Feinstein’s return fails to unstick controversial judicial nominee

Feinstein’s return fails to unstick controversial judicial nominee

Dianne Feinstein showed up late to a Senate Judiciary Committee meeting Thursday, missing the panel’s first votes on judges since her heavily scrutinized return and causing a bit of a jumble as senators shuffled the agenda to accommodate her.

And despite Democrats’ growing irritation during the 89-year-old senator’s absence over the need to delay certain judicial nominees, her presence wasn’t enough to unstick at least one of them.

There was no action on the nomination of Michael Delaney to the First Circuit, a controversial nominee, which has been punted for weeks and wasn’t addressed by the panel Thursday. The move from Judiciary Chair Dick Durbin (D-Ill.) to keep delaying action on Delaney signals that he may not have enough support even with full Democratic attendance.

Delaney faces criticism, even from some Democrats, over his representation of a school in a sexual assault case. Some progressives also have questioned his work, first reported by POLITICO, for a conservative legal advocacy group known as the New England Legal Foundation, which has opposed Democratic policies on climate change, labor rights and other economic issues. Even if Delaney clears Judiciary, he could face further problems on the Senate floor.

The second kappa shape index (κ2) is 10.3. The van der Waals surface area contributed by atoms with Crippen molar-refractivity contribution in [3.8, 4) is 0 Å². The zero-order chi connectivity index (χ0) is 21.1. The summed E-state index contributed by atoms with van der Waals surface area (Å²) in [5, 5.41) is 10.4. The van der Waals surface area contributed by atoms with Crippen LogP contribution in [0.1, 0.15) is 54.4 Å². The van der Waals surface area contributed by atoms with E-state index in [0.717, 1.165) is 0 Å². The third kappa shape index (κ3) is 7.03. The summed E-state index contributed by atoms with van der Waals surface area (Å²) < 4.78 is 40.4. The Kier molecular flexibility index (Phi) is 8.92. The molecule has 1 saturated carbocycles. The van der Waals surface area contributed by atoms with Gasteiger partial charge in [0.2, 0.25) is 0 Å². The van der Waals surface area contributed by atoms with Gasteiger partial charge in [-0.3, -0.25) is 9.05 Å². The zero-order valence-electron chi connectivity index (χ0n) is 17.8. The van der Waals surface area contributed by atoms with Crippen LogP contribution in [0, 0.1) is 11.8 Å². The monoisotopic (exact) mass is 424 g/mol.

Feinstein had faced growing calls to either return to the Senate or retire, as Democrats grew increasingly nervous about both their ability to advance certain judicial nominees and missing a potentially essential vote during the debt fight. The California senator’s return, after months away due to a shingles diagnosis, seemed like good news for the party Tuesday, but within 24 hours Feinstein had put out a statement saying she has been instructed by her doctors to “work a lighter schedule” as she continues to recover.

Her initial absence from the committee markup — despite her statement also saying she looked forward to “resuming my work on the Judiciary Committee considering the president’s judicial nominees” — could further signal the senator isn’t quite out of the woods.

“I think I speak for all of us with feelings of relief and support for our colleague Senator Feinstein,” Durbin said, before the California Democrat had arrived.

Feinstein’s return to the panel, nearly 90 minutes into the meeting, was met with a standing ovation from her colleagues. Durbin had pivoted the panel away from judicial nominees to a slate of bills about protection of children on social media but reorganized the schedule to bring up the second slate of nominees once Feinstein took her seat next to him on the dais.

The California senator voted by proxy on the first three judges in the markup, each cast by Durbin, the same move he’s made as she’s been away. She requested to be marked as voting in-person, not by proxy, on the first three nominees once she arrived.

The panel did advance Jeremy C. Daniel to be U.S. District Judge for the Northern District of Illinois, Brendan Abell Hurson to be U.S. District Judge for the District of Maryland and Darrel James Papillion to be U.S. District Judge for the Eastern District of Louisiana before Feinstein arrived.

They also advanced, with tighter vote margins, Charnelle Bjelkengren to be U.S. District Judge for the Eastern District of Washington, S. Kato Crews to be U.S. District Judge for the District of Colorado and Marian F. Gaston to be U.S. District Judge for the Southern District of California once Feinstein arrived.

The California Democrat is set to retire at the end of this Congress, with a crowded Democratic primary competing to replace her in the deep-blue state.

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